At two periods Unitarianism had the opportunity afforded by the possession of power, to discover what is its true character. One was in the States of Poland and Transylvania, where it had great prevalence during a considerable part of the sixteenth century. Being divided among themselves by numerous shades of opinions, and some thirty sects, Faustus Socinus employed every effort to reduce them to one harmonious body. As however he still considered the worship of Christ as an essential part of christian truth and worship, and in other points retained views now abandoned by Unitarians, he was not prepared to tolerate the introduction of the heretical opinion advocated and preached by Davidis, that Christ was a mere man and had no more claim to divine worship than any other saint. After vainly endeavoring to convince him of his error, the young prince of Transylvania was induced to cast Davidis into prison, simply on account of his pertinacious adherence to his opinion. Here the persecuted man died. We think that this case may fairly be placed as a parallel to that of Calvin. Socinus not only never changed his opinions respecting the worship of Christ, but he would hold no communion with any one who denied that Christ should be worshipped, and publicly taught and published the opinion that those who received the doctrine of Davidis, had no just claim to the name of christians. ous, that meetings cannot be held, except by men having the spirit of martyrs. The Dissenters, against whom this law is levelled, are what would here be called Evangelical men. And the National church and government is in the hands of what would here be called Unitarians. They are called Rationalists in Europe. But the Unitarian Almanac, published in Boston, claims half of the Protestants in Europe, as Unitarians. And we are not aware that any of the Protestants of the continent are Unitarians of any other school than the rationalistic.—Here, then, is a work of cruel persecution, now in progress by a Unitarian national church ; and our inference is not that any of our American Unitarians are persecutors, or that they approve of those acts, (God forbid,) but simply this-that what is called the liberal creed is not sufficient to ensure liberal conduct. And the abettors of the liberal creed are persecuting, after those of most other creeds have become ashamed of persecution. We would advise those American Unitarians, who have so many regrets that Calvin burnt Servetus, to send over to the land of Calvin and Servetus, some friendly counsel to their co-religionists, to entreat them not to enact, in the nineteenth century, a work of persecution that would throw in the shade the Servetian tragedy of the sixteenth century. They are already in the habit of speaking denominationally and fraternally to governments at home, and to people beyond the seas, and of giving advice about governmental and social abuses. And in the name of our persecuted brethren in Switzerland, we entreat our Unitarian neighbors to favor them with their merciful interference, and set forth to that Unitarian and persecuting government, such reasons as shall induce them to change their course. For it is an outrage on human language, to say nothing of justice, that liberal christians, and a liberal government, should thus have gathered up the broken implements of the inquisition, and gone to work with them.Ņ. E. Puritan.
It is also a fact that Unitarianism, or as it was then called Arianism, || took its rise in the fourth century, and under the royal patronage of Emperors and their wives, became for a time, by means of very terrible persecutions, the religion of the Roman Empire, and was embraced by the Vandals under Genserie, in the East, in Spain and in Italy. “Dissimulation,” says Spanheim, "and craft were qualities notorious with the Arians. This fact was chiefly visible in their formularies, and in their pretended, but not real consent and agreement with the Trinitarians. Their perfidy, inconsistency and calumnies against the Trinitarians were extraordinary, and their ambition of the principal bishoprics, and their flattery of the Emperor and great men at court excessive. Their rage against Athanasius, who almost alone opposed their attempts and sustained their fury, was terrible. They disseminated incredible slanders against him, and laid to his charge rape, murder, adultery, and other notorious crimes, but he was an innocent and pious man.”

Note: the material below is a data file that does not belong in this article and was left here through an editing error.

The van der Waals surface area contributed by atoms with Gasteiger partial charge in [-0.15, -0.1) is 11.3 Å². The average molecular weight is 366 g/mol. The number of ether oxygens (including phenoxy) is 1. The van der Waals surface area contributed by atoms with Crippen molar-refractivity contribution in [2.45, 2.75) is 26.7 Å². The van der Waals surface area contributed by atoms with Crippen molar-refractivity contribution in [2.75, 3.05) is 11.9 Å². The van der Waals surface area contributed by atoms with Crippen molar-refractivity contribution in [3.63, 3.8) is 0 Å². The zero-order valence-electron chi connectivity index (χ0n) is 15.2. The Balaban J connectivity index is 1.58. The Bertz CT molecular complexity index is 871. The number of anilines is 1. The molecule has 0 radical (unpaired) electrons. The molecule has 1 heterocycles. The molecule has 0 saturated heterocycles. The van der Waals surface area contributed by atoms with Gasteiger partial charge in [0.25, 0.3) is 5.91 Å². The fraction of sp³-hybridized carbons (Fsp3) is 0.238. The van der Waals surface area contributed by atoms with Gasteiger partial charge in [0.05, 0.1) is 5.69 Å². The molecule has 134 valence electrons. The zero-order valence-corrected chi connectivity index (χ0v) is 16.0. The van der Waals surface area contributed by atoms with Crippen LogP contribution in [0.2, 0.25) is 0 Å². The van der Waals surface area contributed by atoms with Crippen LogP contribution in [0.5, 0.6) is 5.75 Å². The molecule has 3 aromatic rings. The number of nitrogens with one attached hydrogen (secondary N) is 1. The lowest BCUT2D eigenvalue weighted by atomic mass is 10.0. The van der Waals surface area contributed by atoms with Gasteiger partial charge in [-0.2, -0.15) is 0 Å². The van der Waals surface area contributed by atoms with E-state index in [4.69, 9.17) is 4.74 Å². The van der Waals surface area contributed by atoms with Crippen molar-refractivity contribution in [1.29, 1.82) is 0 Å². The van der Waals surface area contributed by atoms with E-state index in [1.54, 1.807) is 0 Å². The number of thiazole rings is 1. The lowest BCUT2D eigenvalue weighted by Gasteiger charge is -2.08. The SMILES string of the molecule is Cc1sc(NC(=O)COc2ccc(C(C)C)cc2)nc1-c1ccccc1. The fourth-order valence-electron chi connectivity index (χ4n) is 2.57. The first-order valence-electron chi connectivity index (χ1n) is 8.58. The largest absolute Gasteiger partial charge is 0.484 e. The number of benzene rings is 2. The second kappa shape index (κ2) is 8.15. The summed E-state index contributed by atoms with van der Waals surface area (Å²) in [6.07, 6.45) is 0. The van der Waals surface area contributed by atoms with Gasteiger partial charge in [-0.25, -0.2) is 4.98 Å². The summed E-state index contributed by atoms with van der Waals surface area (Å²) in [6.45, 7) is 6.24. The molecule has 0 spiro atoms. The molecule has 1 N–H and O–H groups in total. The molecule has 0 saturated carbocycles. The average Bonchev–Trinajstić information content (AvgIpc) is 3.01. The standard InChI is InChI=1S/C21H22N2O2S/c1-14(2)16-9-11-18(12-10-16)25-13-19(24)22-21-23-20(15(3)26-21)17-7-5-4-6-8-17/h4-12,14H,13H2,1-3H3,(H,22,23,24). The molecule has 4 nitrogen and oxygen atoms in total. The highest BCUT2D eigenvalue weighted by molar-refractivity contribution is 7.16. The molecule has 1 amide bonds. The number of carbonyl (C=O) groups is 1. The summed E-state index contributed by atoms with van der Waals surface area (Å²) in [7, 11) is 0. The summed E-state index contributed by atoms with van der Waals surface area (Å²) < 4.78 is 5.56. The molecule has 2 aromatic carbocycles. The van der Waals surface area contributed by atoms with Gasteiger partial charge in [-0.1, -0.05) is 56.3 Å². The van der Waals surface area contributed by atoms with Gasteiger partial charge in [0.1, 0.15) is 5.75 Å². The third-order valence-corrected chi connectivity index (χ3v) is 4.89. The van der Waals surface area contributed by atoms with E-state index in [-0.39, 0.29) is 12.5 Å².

Every where we find churches desolated and every species of cruelty and rage was exercised towards bishops and their flocks. Vast numbers continued faithful, and suffered according to the Apostle's expression, “the loss of all things,” and endured the horrors of death itself for their faith.
If in addition to the facts now mentioned we allow Unitarianism to claim as we are told they do, that the Jews, before the time of our Saviour, were strict Unitarians as they still remain,"* then the system is chargeable with an incredible amount of bigotry, intolerance and persecution, both towards all the prophets whose blood they shed, but above all in the horrible and illegal crucifixion of the Son of God himself, whom they put to death on a charge of blasphemy, because He called himself the Son of God, thus as they interpreted it making himself equal with God.
But not to dwell on this painful and invidious point, I would only further mention the fact that Mohammedanism is regarded by Unitarians as "a christian influence," and "a religion which recognizes and is based upon the Old Testament.”+ The English Unitarians; conveyed in an address to the Mahommedan embassador of Morocco, in the reign of Charles the
||They are claimed by Dr. Lamson in his Tract, What is Unitarianism, p. 21-Unitarian Tracts No. 202.
*See Unitarian Tracts No. 202—What is Unitarianism ? *Unitarian Tracts No. 197, p. 97, by Rev. G. E. Ellis. See for the facts Whitaker's origin of Arianism, p. 399. Leslie's Works, vol. 1, pp. 207, 209, 337, 216, 217. Magee on the Atonement, vol. 1, pp. 132, 133; Eng. ed.